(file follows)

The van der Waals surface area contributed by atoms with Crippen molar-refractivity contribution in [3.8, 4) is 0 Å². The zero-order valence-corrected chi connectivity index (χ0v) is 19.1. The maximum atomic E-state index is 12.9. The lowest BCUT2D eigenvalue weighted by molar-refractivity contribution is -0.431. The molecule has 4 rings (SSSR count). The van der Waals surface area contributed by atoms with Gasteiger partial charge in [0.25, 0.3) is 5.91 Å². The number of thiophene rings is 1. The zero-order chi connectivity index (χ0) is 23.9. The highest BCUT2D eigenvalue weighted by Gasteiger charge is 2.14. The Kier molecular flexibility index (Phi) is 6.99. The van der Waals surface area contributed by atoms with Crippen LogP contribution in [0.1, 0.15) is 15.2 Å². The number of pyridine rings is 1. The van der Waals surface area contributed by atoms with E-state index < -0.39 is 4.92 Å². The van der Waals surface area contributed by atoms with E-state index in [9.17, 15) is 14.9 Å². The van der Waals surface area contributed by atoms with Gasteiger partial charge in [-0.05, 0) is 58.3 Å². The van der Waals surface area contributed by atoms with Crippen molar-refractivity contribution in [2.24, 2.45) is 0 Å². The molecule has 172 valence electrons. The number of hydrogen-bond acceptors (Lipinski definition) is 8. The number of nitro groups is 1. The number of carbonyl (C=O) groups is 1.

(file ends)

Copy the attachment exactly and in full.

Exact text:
The van der Waals surface area contributed by atoms with Crippen molar-refractivity contribution in [3.8, 4) is 0 Å². The zero-order valence-corrected chi connectivity index (χ0v) is 19.1. The maximum atomic E-state index is 12.9. The lowest BCUT2D eigenvalue weighted by molar-refractivity contribution is -0.431. The molecule has 4 rings (SSSR count). The van der Waals surface area contributed by atoms with Gasteiger partial charge in [0.25, 0.3) is 5.91 Å². The number of thiophene rings is 1. The zero-order chi connectivity index (χ0) is 23.9. The highest BCUT2D eigenvalue weighted by Gasteiger charge is 2.14. The Kier molecular flexibility index (Phi) is 6.99. The van der Waals surface area contributed by atoms with Crippen LogP contribution in [0.1, 0.15) is 15.2 Å². The number of pyridine rings is 1. The van der Waals surface area contributed by atoms with E-state index < -0.39 is 4.92 Å². The van der Waals surface area contributed by atoms with E-state index in [9.17, 15) is 14.9 Å². The van der Waals surface area contributed by atoms with Gasteiger partial charge in [-0.05, 0) is 58.3 Å². The van der Waals surface area contributed by atoms with Crippen molar-refractivity contribution in [2.24, 2.45) is 0 Å². The molecule has 172 valence electrons. The number of hydrogen-bond acceptors (Lipinski definition) is 8. The number of nitro groups is 1. The number of carbonyl (C=O) groups is 1.